Madison Metropolitan School District
Madison, Wisconsin

Art Rainwater, Superintendent
BOARD OF EDUCATION
Minutes for Performance and Achievement
October 4, 2004
Doyle Administration Building
545 West Dayton Street, Room 103
Madison, Wisconsin

Performance and Achievement Committee meeting was called to order by Chair Juan José López at 6:03 p.m.

MEMBERS PRESENT: Bill Clingan, Juan José López

MEMBERS ABSENT: Shwaw Vang

OTHER BOARD MEMBERS PRESENT: Carol Carstensen, Bill Keys, Ruth Robarts, Johnny Winston, Jr.

STUDENT REPRESENTATIVES

PRESENT: Oliver Kiefer

STAFF PRESENT: Sue Abplanalp, Jennie Allen, Jane Belmore, Mary Gulbrandsen, Roger Price, Art Rainwater, Mary Ramberg, Ken Syke, Barbara Lehman Recording Secretary

1. Approval of Minutes

It was moved by Bill Clingan and seconded by Juan José López to approve the minutes of the Performance and Achievement Committee dated May 24, 2004 as distributed. Motion unanimously carried by those present.

2. Public Appearances

Don Severson, Active Citizens for Education, read a statement (a copy is attached to the original of these minutes) recognizing the value of early childhood education, however, it was their belief that there are community-based public and private organizations which should provide these developmental experiences and not the Madison Public School District. The recommendation made by ACE on November 20, 2003 was reiterated and reinforced and rationales were listed.

Vernon Blackwell, Dane County United, supported the 4-year-old kindergarten initiative. They are aware of the fiscal concerns but hoped the district would pursue avenues to address that issue. He has done research on this issue and encouraged the district to implement the program to strengthen the existing child care system. He suggested that child care providers should be stakeholders but Dane County United has not taken a position on the proposal. He also encouraged that the program address the education for all 4-year-olds. When asked, Mr. Blackwell responded that he understood that the Department of Public Instruction (DPI) has standards which would imply that the district would play a significant role in the development of the curriculum but he did not know to what degree.

Tim Carlisle, Dane County United, stated that Mr. Blackwell covered all their views well.

Christie Howell-Yrios, Madison Area Association of Accredited Early Childhood Care and Education Programs, Inc. ("The Association"), gave a brief history of Madison early childhood care and their role. She felt strongly that 4 year-old kindergarten should be a collaborative program with both the public schools and private, accredited early childcare programs that are already offering this service through its current curriculum and teaching staff.

Sarah Adams-Kollitz, Association of Accredited Childcare Centers, distributed three handouts: 1) a continuing timeline of 4K-4All; 2) Madison's Accredited Early Educators proposal for a solution for 4-year-old kindergarten; and 3) the MMSD's Early Learning Standards for Ages 3-5 (copies are attached to the original of these minutes). She provided a brief summary of the Early Learning Initiative (ELI) and the issues they explored. Their organization made a significant contribution but it was a frustrating process. ELI was halted. Several attempts were made to continue to advocate because they did not want their efforts to go to waste because the MMSD staff was not at the meetings. They have continued to spend countless hours. They know the district is aware of all the efforts made and asked that they not close the door on these but reexamine the district's role.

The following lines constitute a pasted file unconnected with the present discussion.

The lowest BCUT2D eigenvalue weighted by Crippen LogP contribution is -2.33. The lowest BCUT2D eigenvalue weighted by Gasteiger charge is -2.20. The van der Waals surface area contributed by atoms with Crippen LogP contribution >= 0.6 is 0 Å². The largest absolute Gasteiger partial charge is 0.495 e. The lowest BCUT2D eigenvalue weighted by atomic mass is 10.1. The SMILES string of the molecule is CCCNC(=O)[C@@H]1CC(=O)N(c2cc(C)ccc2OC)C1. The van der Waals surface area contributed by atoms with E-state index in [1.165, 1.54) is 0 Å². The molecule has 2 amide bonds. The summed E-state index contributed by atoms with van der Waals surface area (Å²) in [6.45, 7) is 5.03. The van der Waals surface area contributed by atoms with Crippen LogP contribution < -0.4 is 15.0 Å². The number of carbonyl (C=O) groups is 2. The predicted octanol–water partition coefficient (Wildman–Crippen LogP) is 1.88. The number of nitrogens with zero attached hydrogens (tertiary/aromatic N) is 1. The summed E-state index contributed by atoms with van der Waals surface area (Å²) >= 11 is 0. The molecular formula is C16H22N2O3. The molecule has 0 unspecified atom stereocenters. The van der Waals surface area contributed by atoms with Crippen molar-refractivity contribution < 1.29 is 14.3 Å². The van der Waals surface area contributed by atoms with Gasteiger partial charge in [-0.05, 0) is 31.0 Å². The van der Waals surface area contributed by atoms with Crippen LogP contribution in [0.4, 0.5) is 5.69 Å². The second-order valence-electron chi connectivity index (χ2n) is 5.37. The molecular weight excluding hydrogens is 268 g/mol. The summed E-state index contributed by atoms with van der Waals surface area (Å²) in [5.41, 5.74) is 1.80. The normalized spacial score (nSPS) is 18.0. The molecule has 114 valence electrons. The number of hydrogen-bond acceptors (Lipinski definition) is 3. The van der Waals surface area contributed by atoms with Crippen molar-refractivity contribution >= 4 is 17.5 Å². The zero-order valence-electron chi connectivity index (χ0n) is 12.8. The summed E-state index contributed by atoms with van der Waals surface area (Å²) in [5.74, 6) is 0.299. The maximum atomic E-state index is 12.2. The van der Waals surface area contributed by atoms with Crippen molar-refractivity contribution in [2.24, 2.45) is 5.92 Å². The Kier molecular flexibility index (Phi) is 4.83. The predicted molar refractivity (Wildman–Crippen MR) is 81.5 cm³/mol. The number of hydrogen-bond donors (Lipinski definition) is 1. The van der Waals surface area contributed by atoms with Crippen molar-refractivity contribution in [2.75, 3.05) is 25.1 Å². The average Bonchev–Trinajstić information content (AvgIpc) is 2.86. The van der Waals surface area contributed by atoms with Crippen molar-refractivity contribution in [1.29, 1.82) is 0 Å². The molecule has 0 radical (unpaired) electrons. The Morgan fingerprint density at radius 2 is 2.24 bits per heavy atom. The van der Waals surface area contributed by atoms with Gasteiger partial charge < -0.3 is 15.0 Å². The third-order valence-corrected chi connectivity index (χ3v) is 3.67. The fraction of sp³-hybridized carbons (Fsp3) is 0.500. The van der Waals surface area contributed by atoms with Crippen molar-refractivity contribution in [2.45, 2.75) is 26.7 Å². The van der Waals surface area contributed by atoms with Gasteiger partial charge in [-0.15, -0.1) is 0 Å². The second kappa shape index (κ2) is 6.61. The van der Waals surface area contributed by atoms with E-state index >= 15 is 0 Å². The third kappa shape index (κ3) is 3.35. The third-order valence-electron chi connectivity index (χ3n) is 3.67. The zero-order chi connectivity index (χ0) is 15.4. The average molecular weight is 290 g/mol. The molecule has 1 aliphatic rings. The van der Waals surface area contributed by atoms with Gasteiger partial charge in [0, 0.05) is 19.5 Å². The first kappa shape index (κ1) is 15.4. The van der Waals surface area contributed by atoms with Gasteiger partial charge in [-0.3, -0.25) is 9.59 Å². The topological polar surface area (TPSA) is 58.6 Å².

She was asked about the impact on 4-year-olds if the district began to contract with The Association. The speaker replied that collaboration would bring more financial support to the programs that have a fairly tenuous existence and would help support those who might not be able to pay tuition. She did not have an estimate on the number of children who could be served and was not sure how much it would bring in.

Theresa Lustgraaf, Madison Area Association of Accredited Early Care and Education provides 4K collaboration. They fully supported a 4K program based on the Early Learning Initiative (ELI) community model. She noted how many children their Association serves, the credentials of their staff, and how they go about delivering their programs. Staff is kept abreast of research, many have attended workshops, they mentor other staff, and they are cooperating teachers and early childhood specialists. She described what could happen if there is a non-collaborative program - teachers would be pulled from their classrooms for 2 1/2 hours, making their day longer with unpaid breaks and noted that very few early childhood programs could pay the difference. It would devalue their skills and send negative messages to parents and staff. She added that duplication of services should be avoided.

Marcia Huemoeller, 4K Association, supported 4-year-old kindergarten through community providers. She noted that Madison and Dane County accredited providers have been working for three years and developed a great community program. She suggested that the Board has an opportunity to capitalize on a unique system that already exists. They are ready to partner with the district and already are serving a majority of Madison's children.

In response to a question from the Board, she summarized the role they play and stated that they serve about 1,200 of the 1,800 four-year-olds in Madison. A partnership with the district could make the programs stronger and better because they do not have the tax base that the district does. Their staff would feel demeaned and demoralized if a Madison teacher went into their centers to provide the same kind of program that is already being provided.